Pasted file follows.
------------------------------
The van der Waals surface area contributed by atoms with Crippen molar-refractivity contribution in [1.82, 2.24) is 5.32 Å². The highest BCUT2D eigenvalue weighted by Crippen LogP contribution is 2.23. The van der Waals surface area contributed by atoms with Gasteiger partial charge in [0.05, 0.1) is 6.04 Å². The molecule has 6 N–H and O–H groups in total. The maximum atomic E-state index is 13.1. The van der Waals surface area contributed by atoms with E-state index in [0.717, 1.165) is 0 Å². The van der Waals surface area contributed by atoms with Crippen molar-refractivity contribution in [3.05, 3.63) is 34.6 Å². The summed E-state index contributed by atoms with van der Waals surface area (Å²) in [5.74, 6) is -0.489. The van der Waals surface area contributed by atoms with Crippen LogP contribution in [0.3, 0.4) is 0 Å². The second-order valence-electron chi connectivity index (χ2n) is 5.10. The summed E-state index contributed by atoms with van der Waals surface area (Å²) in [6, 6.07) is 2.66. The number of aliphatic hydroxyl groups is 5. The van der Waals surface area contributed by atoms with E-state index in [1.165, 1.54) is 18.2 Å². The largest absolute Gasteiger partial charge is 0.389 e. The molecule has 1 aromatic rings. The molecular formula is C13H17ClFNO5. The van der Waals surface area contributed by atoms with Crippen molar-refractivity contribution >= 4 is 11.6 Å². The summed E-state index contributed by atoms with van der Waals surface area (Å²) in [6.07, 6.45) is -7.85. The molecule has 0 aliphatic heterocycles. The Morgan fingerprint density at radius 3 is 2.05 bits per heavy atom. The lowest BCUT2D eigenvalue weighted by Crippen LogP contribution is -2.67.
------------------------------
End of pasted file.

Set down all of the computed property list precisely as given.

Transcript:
The van der Waals surface area contributed by atoms with Crippen molar-refractivity contribution in [1.82, 2.24) is 5.32 Å². The highest BCUT2D eigenvalue weighted by Crippen LogP contribution is 2.23. The van der Waals surface area contributed by atoms with Gasteiger partial charge in [0.05, 0.1) is 6.04 Å². The molecule has 6 N–H and O–H groups in total. The maximum atomic E-state index is 13.1. The van der Waals surface area contributed by atoms with E-state index in [0.717, 1.165) is 0 Å². The van der Waals surface area contributed by atoms with Crippen molar-refractivity contribution in [3.05, 3.63) is 34.6 Å². The summed E-state index contributed by atoms with van der Waals surface area (Å²) in [5.74, 6) is -0.489. The van der Waals surface area contributed by atoms with Crippen LogP contribution in [0.3, 0.4) is 0 Å². The second-order valence-electron chi connectivity index (χ2n) is 5.10. The summed E-state index contributed by atoms with van der Waals surface area (Å²) in [6, 6.07) is 2.66. The number of aliphatic hydroxyl groups is 5. The van der Waals surface area contributed by atoms with E-state index in [1.165, 1.54) is 18.2 Å². The largest absolute Gasteiger partial charge is 0.389 e. The molecule has 1 aromatic rings. The molecular formula is C13H17ClFNO5. The van der Waals surface area contributed by atoms with Crippen molar-refractivity contribution >= 4 is 11.6 Å². The summed E-state index contributed by atoms with van der Waals surface area (Å²) in [6.07, 6.45) is -7.85. The molecule has 0 aliphatic heterocycles. The Morgan fingerprint density at radius 3 is 2.05 bits per heavy atom. The lowest BCUT2D eigenvalue weighted by Crippen LogP contribution is -2.67.